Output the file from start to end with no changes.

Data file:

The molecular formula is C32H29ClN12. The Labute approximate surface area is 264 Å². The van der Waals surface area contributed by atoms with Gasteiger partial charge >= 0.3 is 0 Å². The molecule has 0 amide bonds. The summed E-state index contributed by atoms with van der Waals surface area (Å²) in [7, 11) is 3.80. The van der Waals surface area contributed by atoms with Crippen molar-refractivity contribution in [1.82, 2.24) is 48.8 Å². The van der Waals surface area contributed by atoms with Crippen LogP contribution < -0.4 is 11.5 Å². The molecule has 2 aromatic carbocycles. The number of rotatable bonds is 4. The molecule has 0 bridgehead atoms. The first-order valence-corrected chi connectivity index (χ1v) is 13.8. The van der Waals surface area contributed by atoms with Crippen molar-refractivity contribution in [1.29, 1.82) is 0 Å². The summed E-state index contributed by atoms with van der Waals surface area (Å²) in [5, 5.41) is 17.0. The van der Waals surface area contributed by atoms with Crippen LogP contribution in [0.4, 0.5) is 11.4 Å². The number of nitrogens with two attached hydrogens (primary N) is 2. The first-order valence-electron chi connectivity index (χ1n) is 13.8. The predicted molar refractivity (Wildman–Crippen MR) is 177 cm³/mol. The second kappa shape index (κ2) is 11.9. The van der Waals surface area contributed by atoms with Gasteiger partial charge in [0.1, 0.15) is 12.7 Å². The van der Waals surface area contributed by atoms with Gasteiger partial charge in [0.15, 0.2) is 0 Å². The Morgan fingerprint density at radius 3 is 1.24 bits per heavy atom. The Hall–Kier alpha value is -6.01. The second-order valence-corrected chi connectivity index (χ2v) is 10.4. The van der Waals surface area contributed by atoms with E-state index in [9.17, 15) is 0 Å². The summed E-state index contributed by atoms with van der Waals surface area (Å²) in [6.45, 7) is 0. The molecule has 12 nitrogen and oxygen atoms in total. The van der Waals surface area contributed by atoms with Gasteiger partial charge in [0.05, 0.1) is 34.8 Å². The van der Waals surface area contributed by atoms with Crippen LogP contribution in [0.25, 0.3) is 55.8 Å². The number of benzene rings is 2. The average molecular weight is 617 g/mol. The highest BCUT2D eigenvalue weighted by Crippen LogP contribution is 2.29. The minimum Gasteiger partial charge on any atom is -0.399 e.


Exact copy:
The molecular formula is C32H29ClN12. The Labute approximate surface area is 264 Å². The van der Waals surface area contributed by atoms with Gasteiger partial charge >= 0.3 is 0 Å². The molecule has 0 amide bonds. The summed E-state index contributed by atoms with van der Waals surface area (Å²) in [7, 11) is 3.80. The van der Waals surface area contributed by atoms with Crippen molar-refractivity contribution in [1.82, 2.24) is 48.8 Å². The van der Waals surface area contributed by atoms with Crippen LogP contribution < -0.4 is 11.5 Å². The molecule has 2 aromatic carbocycles. The number of rotatable bonds is 4. The molecule has 0 bridgehead atoms. The first-order valence-corrected chi connectivity index (χ1v) is 13.8. The van der Waals surface area contributed by atoms with Crippen molar-refractivity contribution in [1.29, 1.82) is 0 Å². The summed E-state index contributed by atoms with van der Waals surface area (Å²) in [5, 5.41) is 17.0. The van der Waals surface area contributed by atoms with Crippen LogP contribution in [0.4, 0.5) is 11.4 Å². The number of nitrogens with two attached hydrogens (primary N) is 2. The first-order valence-electron chi connectivity index (χ1n) is 13.8. The predicted molar refractivity (Wildman–Crippen MR) is 177 cm³/mol. The second kappa shape index (κ2) is 11.9. The van der Waals surface area contributed by atoms with Gasteiger partial charge in [0.1, 0.15) is 12.7 Å². The van der Waals surface area contributed by atoms with Gasteiger partial charge in [0.15, 0.2) is 0 Å². The Morgan fingerprint density at radius 3 is 1.24 bits per heavy atom. The Hall–Kier alpha value is -6.01. The second-order valence-corrected chi connectivity index (χ2v) is 10.4. The van der Waals surface area contributed by atoms with E-state index in [9.17, 15) is 0 Å². The summed E-state index contributed by atoms with van der Waals surface area (Å²) in [6.45, 7) is 0. The molecule has 12 nitrogen and oxygen atoms in total. The van der Waals surface area contributed by atoms with Gasteiger partial charge in [0.05, 0.1) is 34.8 Å². The van der Waals surface area contributed by atoms with Crippen LogP contribution in [0.25, 0.3) is 55.8 Å². The number of benzene rings is 2. The average molecular weight is 617 g/mol. The highest BCUT2D eigenvalue weighted by Crippen LogP contribution is 2.29. The minimum Gasteiger partial charge on any atom is -0.399 e.